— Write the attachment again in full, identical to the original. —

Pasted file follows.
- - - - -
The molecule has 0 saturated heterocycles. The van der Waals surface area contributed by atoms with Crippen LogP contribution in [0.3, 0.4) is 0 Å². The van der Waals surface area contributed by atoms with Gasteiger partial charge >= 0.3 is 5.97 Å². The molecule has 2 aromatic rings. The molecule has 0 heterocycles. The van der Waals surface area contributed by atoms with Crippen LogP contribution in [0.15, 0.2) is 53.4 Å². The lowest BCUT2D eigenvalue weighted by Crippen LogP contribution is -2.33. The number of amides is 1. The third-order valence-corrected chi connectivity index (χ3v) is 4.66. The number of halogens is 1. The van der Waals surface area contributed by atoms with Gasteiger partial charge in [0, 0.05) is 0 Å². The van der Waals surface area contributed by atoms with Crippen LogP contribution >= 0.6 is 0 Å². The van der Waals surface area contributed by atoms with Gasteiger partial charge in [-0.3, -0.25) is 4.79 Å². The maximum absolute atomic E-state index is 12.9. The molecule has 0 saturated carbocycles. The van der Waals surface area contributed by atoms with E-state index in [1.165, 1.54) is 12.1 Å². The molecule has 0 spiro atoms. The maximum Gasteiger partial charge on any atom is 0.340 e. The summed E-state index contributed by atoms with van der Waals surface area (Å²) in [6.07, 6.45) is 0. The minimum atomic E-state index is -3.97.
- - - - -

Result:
The molecule has 0 saturated heterocycles. The van der Waals surface area contributed by atoms with Crippen LogP contribution in [0.3, 0.4) is 0 Å². The van der Waals surface area contributed by atoms with Gasteiger partial charge >= 0.3 is 5.97 Å². The molecule has 2 aromatic rings. The molecule has 0 heterocycles. The van der Waals surface area contributed by atoms with Crippen LogP contribution in [0.15, 0.2) is 53.4 Å². The lowest BCUT2D eigenvalue weighted by Crippen LogP contribution is -2.33. The number of amides is 1. The third-order valence-corrected chi connectivity index (χ3v) is 4.66. The number of halogens is 1. The van der Waals surface area contributed by atoms with Gasteiger partial charge in [0, 0.05) is 0 Å². The van der Waals surface area contributed by atoms with Crippen LogP contribution >= 0.6 is 0 Å². The van der Waals surface area contributed by atoms with Gasteiger partial charge in [-0.3, -0.25) is 4.79 Å². The maximum absolute atomic E-state index is 12.9. The molecule has 0 saturated carbocycles. The van der Waals surface area contributed by atoms with E-state index in [1.165, 1.54) is 12.1 Å². The molecule has 0 spiro atoms. The maximum Gasteiger partial charge on any atom is 0.340 e. The summed E-state index contributed by atoms with van der Waals surface area (Å²) in [6.07, 6.45) is 0. The minimum atomic E-state index is -3.97.